As far as architectural styles for APIs are concerned, a sweeping majority of respondents (94%) use REST; of those, nearly half said that that they not only use REST, but that they "use it and love it."
The majority of participants are conscious of webhooks, WebSockets, GraphQL, and SOAP, but none of these have seen the same level of adoption as REST among the participants.
Postman also asked professionals which API specifications they know, use, and prefer – and JSON Schema was by far the top specification in use cited by three-quarters of respondents. Swagger 2.0 (54%) and OpenAPI 3.0 (40%) were the next most popular specifications.
Postman asked the question, "What technologies are you most excited about using over the next year?" Microservices (58%) and Kubernetes (50%) led the answers, just as they did in 2020.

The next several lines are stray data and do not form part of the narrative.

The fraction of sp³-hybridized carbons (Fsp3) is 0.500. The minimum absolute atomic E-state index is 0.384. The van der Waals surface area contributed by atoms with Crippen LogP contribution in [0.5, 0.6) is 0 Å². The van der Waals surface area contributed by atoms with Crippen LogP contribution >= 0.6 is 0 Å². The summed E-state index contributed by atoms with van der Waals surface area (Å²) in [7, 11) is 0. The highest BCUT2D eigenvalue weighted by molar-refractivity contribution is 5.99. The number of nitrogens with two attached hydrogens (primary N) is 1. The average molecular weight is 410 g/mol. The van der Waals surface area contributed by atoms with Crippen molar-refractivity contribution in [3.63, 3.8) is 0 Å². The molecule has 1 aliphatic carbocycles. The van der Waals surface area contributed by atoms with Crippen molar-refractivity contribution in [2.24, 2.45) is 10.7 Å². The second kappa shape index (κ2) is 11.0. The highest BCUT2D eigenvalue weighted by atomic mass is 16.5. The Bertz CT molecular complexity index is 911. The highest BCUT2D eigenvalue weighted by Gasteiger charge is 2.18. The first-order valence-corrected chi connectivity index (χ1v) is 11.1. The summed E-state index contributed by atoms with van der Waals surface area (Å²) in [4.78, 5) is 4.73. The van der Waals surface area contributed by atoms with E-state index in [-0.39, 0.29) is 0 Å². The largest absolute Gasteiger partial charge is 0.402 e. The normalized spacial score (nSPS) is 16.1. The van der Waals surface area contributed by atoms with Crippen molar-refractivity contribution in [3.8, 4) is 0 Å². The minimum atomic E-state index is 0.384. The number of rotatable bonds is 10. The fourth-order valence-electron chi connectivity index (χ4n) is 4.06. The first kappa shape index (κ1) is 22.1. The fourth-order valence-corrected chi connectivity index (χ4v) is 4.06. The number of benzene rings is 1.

Rounding out the top five are containers (46%), serverless architecture (44%), and GraphQL (35%).
There's a lot to unpack in Postman's 2021 "State of the API" report, and it's worth your time to dive in head-first. Kudos to their content team for making the research easy to digest and incredibly applicable and relevant.
The big takeaway is astoundingly clear: the pandemic continues to change everything, and the world is responding with APIs. To reiterate, two-thirds of respondents stated that the pandemic somewhat or significantly affected their work – and for many organizations, they played a key role in keeping the businesses operating.
As a recap, here are a few highlights from the report where APIs were the undisputed "heroes" of the digital stack:
No one has a crystal ball, but Postman's data and insights around APIs are proving incredibly useful when it comes to forecasting the future. Based on what we've seen in 2021, it's safe to say that APIs continue to deliver – come rain, or sleet, or snow... or pandemics.
If you'd like to read Postman's full report, you can download it here.